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Robert Tamayo

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Separating Implementation from Interface

Years ago I had to do a C++ project for school. It was my first time working with C++, but I was experienced with Java at the time. What confused me about C++ was that there were two kinds of files, .h files and .cpp files. I couldn't understand why I had to make .h files to define functions and then write their implementation elsewhere. Furthermore, the "magic" of how everything linked up left me bewildered.

Then it finally dawned on me: this is the exact same that happens all the time in Java. Perhaps I wasn't confused by the same practice in Java as it is my "native" language, and also all of the files were .java files. In Java, it's common to use interfaces to define function signatures and then have a class implement that interface. The strength of interfaces in Java is that they can be used by different classes, and for the project I was working on in C++, there were no other implementations of the .h, or header, files.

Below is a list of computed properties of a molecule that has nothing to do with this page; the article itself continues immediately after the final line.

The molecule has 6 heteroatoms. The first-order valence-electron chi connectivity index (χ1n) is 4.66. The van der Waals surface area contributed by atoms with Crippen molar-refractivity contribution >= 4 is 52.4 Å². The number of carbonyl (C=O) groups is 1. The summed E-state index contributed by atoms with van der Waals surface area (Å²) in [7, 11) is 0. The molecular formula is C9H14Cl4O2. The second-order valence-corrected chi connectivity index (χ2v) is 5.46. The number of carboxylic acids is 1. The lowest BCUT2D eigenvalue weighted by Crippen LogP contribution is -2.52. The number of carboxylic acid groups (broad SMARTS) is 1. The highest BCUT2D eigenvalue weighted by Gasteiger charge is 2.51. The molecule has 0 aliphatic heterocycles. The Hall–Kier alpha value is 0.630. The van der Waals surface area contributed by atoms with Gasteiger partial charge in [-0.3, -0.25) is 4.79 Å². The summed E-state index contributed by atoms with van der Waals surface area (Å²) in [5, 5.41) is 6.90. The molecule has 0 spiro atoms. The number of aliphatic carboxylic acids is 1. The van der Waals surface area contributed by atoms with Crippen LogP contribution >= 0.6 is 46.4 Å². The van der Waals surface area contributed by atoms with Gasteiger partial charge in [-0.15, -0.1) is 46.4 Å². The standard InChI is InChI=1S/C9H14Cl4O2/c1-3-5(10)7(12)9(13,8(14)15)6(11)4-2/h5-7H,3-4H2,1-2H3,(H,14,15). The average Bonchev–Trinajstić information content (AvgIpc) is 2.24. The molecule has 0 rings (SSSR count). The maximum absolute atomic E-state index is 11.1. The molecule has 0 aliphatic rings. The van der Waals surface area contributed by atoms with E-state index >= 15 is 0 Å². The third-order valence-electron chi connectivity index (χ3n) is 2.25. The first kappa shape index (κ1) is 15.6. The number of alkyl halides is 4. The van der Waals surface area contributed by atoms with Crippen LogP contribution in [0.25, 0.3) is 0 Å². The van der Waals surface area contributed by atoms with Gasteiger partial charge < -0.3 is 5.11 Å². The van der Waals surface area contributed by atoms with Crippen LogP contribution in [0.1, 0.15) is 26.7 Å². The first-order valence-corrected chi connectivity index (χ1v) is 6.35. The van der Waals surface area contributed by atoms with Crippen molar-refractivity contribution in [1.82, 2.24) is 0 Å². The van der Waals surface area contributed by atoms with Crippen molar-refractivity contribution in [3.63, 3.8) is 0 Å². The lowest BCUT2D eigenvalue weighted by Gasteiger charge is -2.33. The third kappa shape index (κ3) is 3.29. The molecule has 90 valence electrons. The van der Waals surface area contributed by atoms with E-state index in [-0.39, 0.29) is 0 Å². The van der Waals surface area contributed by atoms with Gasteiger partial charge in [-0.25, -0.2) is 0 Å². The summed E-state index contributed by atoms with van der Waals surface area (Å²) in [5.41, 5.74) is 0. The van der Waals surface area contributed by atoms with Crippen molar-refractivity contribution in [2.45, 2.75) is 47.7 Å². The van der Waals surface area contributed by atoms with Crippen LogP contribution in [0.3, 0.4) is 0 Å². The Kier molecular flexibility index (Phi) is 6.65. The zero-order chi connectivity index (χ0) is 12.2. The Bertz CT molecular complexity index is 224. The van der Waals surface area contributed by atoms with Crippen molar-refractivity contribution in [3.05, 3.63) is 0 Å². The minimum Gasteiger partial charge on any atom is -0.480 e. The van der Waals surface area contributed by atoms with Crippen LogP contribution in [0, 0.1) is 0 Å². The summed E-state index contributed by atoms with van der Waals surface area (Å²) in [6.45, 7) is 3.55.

I find it odd that Java classes often have an interface that they implement even if there is only one implementation and no plans to ever create a separate implementation. In fact, most Java classes seem to be named things like "CircleMathImpl" or "CircleMathDefaultImpl". I realize now that this is the same principle in action with C++'s .h and .cpp files. The only real difference is the "magic" part and the different file extensions.

The "magic" part seems to have been adopted by Java in the form of the Spring Framework, where an implementation is chosen when only the interface is specified.

This is a small realization, but it helped me connect more dots and appreciate C++ a bit more for having some "best practice" principles so firmly built into its ecosystem.
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